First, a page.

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Extended interviews... and much more!
Top Customer Reviews
Well, this documentary more or less does that. It's basically Grindhouse For Beginners. Lots of history, name dropping, movie clips and interviews. It moves at a very frantic pace, never staying on one particular film or topic for very long, but runs through tons of brief film clips throughout. It covers the very beginnings with some of Thomas Edison's first films, all the way through the classic years of 42nd Street.
Some fans are gonna be disappointed at the lack of specific films and directors being mentioned, and this is understandable, but this isn't meant to be an in depth history, but more of an intro. The director said in an interview I read that this film was to be kind of a glorified DVD extra. In the same interview he said that certain names and films were left out intentionally, though he gave no concrete reason why. Personally I think it's a flat out crime to have not mentioned Roger Corman once. But this documentary originally started out as a documentary on director Jack Hill, and then just kinda grew from there, which might explain the rushed and incomplete feel.
So why the four stars? Well, I enjoyed it. We Grindhouse weirdos are the type to have already obsessively researched the films, directors and history, so there isn't much information here we didn't know already(though some of the very early history of the 20s and 30s was enlightening for me).Read more ›
This documentary takes you through the history of the genre (if you can call it that) with input from various directors and film historians. It starts at the very beginning (which might have been minutes after the first movie camera was invented) and on through all the factions, decades, directors, subject matter and what-not up into the 80s. You get trailers and scenes from some of the high(?) points along with a bit of behind-the-scenes input from the stars and directors. It's a wild ride in all its sordid glory.
As a true movie whore I loved every minute of this. It was great getting such a comprehensive overview of something that I knew only in bits and pieces. At a mere 80 minutes I could have used a bit more. For instance: They note Russ Meyer only for his having been one of the first (if not THE first) film maker to infuse 'nudie cuties' with plotlines, when he actually had a huge impact on developing the entire soft core porn genre. But this is a minor quibble. For anyone interested in Grindhouse Cinema, or if you lived through some portion of it, this will bring back fond memories and give you a good dose of film history to boot.
This was a thouroughly enjoyable movie for this film buff. Grindhouse movies are exploitation movies. As the film explains, almost anything can be exploited but usually it's sex, violence, or any combination of the two.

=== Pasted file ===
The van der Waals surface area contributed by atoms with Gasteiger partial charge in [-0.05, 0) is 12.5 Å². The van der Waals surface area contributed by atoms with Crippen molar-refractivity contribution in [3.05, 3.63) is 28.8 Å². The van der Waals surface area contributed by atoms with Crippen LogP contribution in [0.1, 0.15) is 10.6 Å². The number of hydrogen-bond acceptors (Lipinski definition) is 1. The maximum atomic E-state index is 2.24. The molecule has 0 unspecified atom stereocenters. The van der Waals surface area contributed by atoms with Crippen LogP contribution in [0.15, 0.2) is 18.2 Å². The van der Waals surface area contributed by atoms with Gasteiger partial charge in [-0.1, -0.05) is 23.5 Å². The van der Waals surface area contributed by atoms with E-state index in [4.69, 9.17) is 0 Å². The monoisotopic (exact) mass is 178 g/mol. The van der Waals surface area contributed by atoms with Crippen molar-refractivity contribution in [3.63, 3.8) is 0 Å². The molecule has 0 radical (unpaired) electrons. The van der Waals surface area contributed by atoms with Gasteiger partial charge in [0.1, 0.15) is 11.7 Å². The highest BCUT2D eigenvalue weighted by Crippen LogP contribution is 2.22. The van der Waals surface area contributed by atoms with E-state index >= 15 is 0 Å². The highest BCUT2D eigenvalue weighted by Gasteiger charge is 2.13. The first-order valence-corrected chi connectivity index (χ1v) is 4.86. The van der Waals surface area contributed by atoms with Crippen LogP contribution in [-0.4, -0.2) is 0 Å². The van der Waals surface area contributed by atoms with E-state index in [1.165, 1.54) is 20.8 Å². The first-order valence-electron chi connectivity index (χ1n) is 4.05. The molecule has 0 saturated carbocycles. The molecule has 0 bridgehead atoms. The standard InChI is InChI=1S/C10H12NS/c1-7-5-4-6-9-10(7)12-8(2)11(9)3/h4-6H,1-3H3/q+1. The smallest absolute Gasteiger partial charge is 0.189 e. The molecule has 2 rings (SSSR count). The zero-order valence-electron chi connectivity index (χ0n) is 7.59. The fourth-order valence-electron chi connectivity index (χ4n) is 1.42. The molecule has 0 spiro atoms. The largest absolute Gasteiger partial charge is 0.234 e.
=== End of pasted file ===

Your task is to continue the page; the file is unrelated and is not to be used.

The most enjoyable aspect of this movie is the hundreds of great film clips from films most people have never heard of. I plan to go back with pen and paper in hand, and write down all the movies mentioned. There isn't one movie here that I wouldn't love to see, or have already seen. One that was mentioned that I recently saw was Russ Meyer's "Faster Pussycat, Kill, Kill!"
These movies are pure schlock. They feed the most base instincts. And this movie tells the history of the Grindhouse genre in very well researched detail, and how it evolved and changed through time. It even points out that the first person who ever made a movie, Thomas Edison, made a couple of exploitation films.
There have been a few recent film clip collections that are terrible. They are cheaply made and don't have any information at all on the history of grindhouse film. In contrast, this one has the huge quantity of films mentioned, plus all the clips from each, plus the quality of material and history, and the complete details of the subject. To fit all the many movie clips into a watchable timeframe, unfortunately the clips are very short and leave one wanting to see more.
A few of the films talked about are Freaks, Last House, Blood Feast, Jaws, and Shewolf of the SS.
We see some of the directors of these films, such as H.G. Lewis, and Don Edmonds, talking candidly about making these movies, and the importance of making money out of any movie made.Read more ›
Most Recent Customer Reviews
Worth watching. I enjoyed it. Well done with expert historians and great narration. Lot's of good clips on the different the subjects they were talking about. Read morePublished 3 days ago by genxer36
I enjoyed this well-presented backgrounder. I added a number of films to my must-see list and was reminded of many fond movie watching memories.Published 1 month ago by CarlEd
I thought it was good. I'm a fan of documentaries and this was one of the better ones I've seen.Published 1 month ago by MzWeet
It was very interesting finding out about the origin of grind house cinema.Published 4 months ago by Larry